The BBQ Ranch in Fort Worth is Texas in Miniature

Somewhere, in a far-flung part of Fort Worth, there is a corner of land that will remain forever Texas. It's in Texas, obviously, but that's not quite what I'm driving at here. The BBQ Ranch, a recently opened barbecue restaurant in the corner of five acres of ranch, is so very Texan that it's almost painful. If it were any more Texan, this would be where Big Tex spent his yearly vacation.

What I'm trying to say is that the BBQ Ranch delivers the sort of classic rural barbecue experience that nowhere else in Dallas-Fort Worth possibly could. And it's very lovely.

Five acres is smaller than it sounds, mind you. Deciding to go for a pre-dinner walk around the lovely surroundings, we realized, when the walk ended after five minutes, that our car had been in sight the whole time. I never was very good at acres.

The ranch itself, which is an actual honest-to-goodness ranch that the family owners decided to open up as a barbecue restaurant and kind of cool event space, feels like it's in the kind of wilderness that usually takes a few hours' drive in Texas. But it's not. It's like twenty minutes north of Fort Worth.

There's that game thing where you try and throw washers into a hole (I'm pretty sure it's called "washers"). There's that other game where you try and throw horseshoes onto a pole (I'm pretty sure it's called "horseshoes"). There are some deckchairs, positioned erroneously close to where children are flinging horseshoes. That's Texas, though. To hell with health and safety, if an adult gets a horseshoe in the face, it's all in the name of good clean family fun.

Oh, the barbecue, yes. That's off to the side, in a delightful little shack with bench seating and the expected Texas barbecue decorations, which are often more horsehoes, but also old, greying pictures, signs from the 1950s, and cute pieces of southern wisdom.

It's not bad at all, the brisket being appreciably moist as well as just enough smoky, the sausage being perfectly acceptable, and the ribs being smoked just right, although lacking much in the way of a rub. We also tried the pulled pork (delightful, actually), and the chicken, because we had to order a certain amount of meats. Fuck chicken.

What they do have is a very good jalapeno popper, wrapped in bacon and stuffed with cream cheese and brisket, and a world-class peach cobbler, for some reason. It's really extraordinarily good. You could say it was peachy. Tip your waitress.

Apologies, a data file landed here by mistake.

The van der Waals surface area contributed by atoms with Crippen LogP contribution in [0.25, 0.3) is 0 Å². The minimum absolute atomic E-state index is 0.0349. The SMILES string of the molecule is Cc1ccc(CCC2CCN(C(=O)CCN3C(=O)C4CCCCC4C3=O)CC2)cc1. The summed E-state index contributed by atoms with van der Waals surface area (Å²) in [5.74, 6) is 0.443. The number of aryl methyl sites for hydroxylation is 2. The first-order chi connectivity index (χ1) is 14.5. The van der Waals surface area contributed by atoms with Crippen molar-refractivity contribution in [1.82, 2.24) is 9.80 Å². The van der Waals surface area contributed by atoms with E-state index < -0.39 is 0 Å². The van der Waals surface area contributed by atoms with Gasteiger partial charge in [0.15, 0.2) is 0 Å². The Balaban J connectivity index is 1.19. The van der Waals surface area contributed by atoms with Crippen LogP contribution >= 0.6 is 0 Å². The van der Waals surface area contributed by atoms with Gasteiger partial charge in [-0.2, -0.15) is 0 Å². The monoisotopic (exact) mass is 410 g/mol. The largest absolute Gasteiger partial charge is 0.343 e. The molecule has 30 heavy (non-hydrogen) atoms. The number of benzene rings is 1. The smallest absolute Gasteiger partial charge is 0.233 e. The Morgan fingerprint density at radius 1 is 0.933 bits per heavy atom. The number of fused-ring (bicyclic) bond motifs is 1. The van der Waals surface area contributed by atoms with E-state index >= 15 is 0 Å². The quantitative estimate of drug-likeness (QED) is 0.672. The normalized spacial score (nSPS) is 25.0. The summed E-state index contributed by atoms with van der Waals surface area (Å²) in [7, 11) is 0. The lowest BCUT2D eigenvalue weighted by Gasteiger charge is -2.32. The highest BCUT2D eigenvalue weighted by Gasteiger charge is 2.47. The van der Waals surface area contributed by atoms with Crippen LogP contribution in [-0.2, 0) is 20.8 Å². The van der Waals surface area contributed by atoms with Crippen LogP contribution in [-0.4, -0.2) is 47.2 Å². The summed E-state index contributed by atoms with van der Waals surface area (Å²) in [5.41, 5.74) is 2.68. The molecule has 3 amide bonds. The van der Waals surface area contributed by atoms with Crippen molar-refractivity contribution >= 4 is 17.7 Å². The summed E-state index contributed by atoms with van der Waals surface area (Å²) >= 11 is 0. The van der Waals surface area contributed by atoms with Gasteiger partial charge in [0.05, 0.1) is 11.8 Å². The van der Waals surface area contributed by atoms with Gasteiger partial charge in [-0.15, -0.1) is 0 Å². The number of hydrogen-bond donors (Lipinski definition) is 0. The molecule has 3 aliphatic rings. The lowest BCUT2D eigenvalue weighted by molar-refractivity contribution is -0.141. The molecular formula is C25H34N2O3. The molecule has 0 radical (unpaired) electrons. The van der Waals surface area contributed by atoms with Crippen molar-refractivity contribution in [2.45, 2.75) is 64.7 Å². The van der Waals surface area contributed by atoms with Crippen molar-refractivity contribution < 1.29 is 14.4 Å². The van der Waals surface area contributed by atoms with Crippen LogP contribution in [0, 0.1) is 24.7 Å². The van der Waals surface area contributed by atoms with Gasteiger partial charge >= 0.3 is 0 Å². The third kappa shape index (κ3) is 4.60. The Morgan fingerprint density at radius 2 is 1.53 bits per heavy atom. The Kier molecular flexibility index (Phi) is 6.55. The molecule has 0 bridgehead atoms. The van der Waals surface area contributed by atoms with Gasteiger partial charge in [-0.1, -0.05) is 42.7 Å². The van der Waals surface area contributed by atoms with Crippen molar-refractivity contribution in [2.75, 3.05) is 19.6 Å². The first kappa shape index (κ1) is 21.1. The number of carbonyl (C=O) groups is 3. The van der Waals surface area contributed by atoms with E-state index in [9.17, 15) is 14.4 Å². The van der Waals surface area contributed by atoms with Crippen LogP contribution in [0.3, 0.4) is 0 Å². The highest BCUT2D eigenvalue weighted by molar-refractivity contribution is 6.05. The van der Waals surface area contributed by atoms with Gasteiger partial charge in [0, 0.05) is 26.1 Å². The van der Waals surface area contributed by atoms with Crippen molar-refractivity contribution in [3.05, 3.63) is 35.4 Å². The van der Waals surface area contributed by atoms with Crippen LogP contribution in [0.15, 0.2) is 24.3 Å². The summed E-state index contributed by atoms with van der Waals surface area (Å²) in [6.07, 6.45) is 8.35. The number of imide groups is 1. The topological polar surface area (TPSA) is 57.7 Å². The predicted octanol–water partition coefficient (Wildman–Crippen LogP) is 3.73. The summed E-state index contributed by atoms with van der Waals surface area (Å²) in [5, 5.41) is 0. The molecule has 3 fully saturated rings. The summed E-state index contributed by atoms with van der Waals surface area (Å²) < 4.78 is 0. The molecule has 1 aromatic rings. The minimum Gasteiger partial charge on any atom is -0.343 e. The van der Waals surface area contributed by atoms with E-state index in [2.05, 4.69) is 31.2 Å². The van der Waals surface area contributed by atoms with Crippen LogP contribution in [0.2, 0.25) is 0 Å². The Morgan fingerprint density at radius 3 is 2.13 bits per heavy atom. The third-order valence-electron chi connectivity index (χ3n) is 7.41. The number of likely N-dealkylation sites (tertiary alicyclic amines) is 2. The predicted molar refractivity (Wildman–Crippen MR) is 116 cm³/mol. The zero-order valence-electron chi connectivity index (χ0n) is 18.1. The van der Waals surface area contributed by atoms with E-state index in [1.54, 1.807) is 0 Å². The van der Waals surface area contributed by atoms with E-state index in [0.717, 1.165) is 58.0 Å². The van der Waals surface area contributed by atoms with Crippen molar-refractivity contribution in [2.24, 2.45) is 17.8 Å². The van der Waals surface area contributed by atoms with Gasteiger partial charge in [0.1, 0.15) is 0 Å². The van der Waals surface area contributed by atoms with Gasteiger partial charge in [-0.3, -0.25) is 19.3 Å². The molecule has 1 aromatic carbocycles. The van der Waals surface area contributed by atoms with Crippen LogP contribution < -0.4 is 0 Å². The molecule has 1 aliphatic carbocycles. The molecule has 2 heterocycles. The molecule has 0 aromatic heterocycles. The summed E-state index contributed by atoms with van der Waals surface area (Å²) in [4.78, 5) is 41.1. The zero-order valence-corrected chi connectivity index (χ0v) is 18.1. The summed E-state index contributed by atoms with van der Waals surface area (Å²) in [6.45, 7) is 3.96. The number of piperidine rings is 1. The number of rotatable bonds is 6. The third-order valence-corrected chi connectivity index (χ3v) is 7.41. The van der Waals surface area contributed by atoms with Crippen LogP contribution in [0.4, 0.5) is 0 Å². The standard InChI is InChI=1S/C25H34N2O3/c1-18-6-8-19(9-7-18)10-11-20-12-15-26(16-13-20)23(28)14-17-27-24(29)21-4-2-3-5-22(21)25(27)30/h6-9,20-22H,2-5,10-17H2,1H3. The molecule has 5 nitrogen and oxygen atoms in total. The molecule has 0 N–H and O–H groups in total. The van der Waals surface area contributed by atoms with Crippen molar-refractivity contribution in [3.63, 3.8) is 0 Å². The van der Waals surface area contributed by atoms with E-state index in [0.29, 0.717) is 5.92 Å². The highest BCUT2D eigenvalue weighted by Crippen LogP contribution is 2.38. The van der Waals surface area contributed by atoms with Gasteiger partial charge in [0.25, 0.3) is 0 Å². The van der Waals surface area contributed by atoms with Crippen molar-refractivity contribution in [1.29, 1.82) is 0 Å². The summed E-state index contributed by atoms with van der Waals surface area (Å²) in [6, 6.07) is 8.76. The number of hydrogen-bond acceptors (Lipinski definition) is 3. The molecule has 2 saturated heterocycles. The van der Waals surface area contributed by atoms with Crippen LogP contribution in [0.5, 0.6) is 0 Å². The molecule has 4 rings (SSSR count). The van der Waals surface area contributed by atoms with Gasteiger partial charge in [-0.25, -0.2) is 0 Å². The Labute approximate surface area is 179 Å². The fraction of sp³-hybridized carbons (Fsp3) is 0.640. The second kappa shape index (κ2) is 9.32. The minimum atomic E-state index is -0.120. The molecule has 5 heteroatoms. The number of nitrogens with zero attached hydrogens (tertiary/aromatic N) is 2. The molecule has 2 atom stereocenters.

They also have an extraordinarily friendly owner, who briefly on our walk kept pace with us in a golf cart to make absolutely sure we were 100% enjoying ourselves. Even better, the beer is extraordinarily cheap for a restaurant, like $3 a bottle cheap. When we were there, one of the most unlikely bands I've ever seen was playing. I don't think anyone was under the age of 65, and the bass player looked like she'd come direct from the casino. The harmonica player, who only seemed to play harmonica once every 3 songs, spent the rest of the time peering into a notebook six inches from his face. It was perfect. I would see that band again in a heartbeat.

Here's the kicker -- so often, when we drive to a restaurant, we find ourselves driving for longer than we spend at the restaurant. At the BBQ Ranch, what they've done is created a nice family day out in tandem with a restaurant. You can drive there, which in the Grander Scheme of Texas Things (tm) isn't a very long way, and rather than spend an hour there eating, you can spend four hours, as we did, playing silly games, eating the odd thing, watching the band they have every night after 6pm, and just having a jolly good old-fashioned time. It's very nice.

It's better considered as a destination for a day out than a particularly desirable smoked meat experience, but I don't see many of your favorite Dallas barbecue restaurants buying up five acres and relocating to the countryside any time soon. If you've always wanted a day out among smoked meat and horseshoes, then it doesn't get any better.

You can find the BBQ Ranch at 10250 Western Oaks Rd, Fort Worth, TX 76108.

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Gavin Cleaver
Contact: Gavin Cleaver